“Good Country People,” is a classic example of the use of irony as a technique for imbuing a story with meaning. Irony works on many different levels through the piece. Examples of this range from O’ Connors use of clearly ironic dialogue to the dramatic irony that unfolds between Manley and Joy-Hulga. However the most obvious examples can be found in O’Connor’s characterization of these, “Good Country People.” The technique of irony is applied prominently to the character’s names and behaviors to present the contradictions between their expectations and their reality. O’Connor uses her characters to explore common notions regarding, “good” and “bad” people. Using their expectations for one another, O’Connor ultimately expose their literal and figurative, “deformities.” Like Joys wooded leg the Irony in, “Good Country People,” embodies that which is hollow and contrived in its characters.
The story is center around a small cast. In it Mrs. Hopewell and her daughter Joy, who had her name changed to Hulga, live on a farm with their tenants Mrs. Freeman’s and her two daughters- Glynese and Carramae. Interestingly, Mrs. Hopewell calls the Freeman Girls, Glycerin and Caramel while refusing to call her own daughter anything but Joy. “Good County People”, is told through the interactions of this dysfunctional gaggle of ladies, and their chance encounter with the Bible selling con-artist Manley Pointer. It is a story of a few not so, “Good Country People.”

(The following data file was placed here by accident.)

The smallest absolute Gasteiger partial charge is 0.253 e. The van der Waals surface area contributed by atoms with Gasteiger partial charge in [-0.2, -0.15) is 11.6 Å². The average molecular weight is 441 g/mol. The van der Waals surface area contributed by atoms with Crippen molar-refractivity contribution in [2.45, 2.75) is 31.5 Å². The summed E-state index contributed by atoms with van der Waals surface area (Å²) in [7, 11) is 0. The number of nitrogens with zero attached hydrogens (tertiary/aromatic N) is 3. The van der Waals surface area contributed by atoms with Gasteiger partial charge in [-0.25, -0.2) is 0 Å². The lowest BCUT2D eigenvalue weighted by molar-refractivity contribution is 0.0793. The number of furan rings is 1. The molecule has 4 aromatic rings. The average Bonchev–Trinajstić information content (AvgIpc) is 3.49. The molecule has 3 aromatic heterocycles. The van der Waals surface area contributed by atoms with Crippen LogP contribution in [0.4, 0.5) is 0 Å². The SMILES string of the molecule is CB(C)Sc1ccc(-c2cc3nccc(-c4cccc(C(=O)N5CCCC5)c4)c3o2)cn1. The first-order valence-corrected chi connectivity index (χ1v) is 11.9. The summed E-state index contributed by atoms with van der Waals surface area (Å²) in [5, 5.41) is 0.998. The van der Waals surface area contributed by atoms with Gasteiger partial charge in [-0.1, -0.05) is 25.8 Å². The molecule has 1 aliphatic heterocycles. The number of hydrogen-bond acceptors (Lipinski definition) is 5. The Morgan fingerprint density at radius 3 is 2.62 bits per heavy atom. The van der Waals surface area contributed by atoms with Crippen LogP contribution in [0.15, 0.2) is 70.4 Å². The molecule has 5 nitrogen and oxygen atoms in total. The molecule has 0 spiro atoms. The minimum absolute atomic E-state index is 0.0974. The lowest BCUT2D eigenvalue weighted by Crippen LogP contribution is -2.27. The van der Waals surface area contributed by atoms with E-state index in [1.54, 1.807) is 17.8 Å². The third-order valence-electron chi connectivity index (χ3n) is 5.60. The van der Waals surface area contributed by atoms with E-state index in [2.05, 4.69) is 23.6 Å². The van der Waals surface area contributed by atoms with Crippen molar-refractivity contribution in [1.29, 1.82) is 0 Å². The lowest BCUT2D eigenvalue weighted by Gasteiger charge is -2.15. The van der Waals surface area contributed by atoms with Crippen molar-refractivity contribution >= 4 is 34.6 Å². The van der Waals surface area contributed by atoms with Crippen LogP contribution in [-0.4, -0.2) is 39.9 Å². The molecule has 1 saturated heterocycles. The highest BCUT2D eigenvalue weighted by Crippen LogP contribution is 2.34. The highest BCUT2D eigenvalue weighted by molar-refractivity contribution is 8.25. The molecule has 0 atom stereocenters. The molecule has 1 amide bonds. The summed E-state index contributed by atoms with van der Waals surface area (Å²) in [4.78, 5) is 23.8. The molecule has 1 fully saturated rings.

The ironic quality of each character’s name is apparent immediately. Joy Hopewell, a woman crippled in a gruesome hunting accident, is depicted as bitter, sullen, and nihilistic. She is anything but well-whishing or Joyful. Her mother named her daughter because she expected her child to be her joy. She hates the name Hulga which Joy choose for herself because of its ugly harshness, as a kind of joke only she understands. Early in the story Mrs. Hopewell describes this situation;
“Her name was really Joy but as soon as she was 21 and away from home, she had had it legally changed. Mrs. Hopewell was certain that she had thought and thought until she had hit upon the ugliest name in any language. Then she had gone and had the beautiful named, Joy, changed without telling her mother until after she had done it. Her legal name was Hulga.”
Joy-Hulga does not hope well for the people around her. For her, life is beyond hope, or belief in anything. In her mind this indifference makes her vastly superior to those around her. O’Connor depicts Joy-Hulga as person deformed physically and spiritually. Although she is highly educated, she lives an unproductive and unhappy life. A state she blames on a weak hart and a missing leg. Conditions that can be seen as allegorical to her presumptuous, embittered nature. She is joyless, relegating herself to the company of individuals who she feels cannot, “understand her, because of her superior intellect. She expects that they are inferior because of their “simple...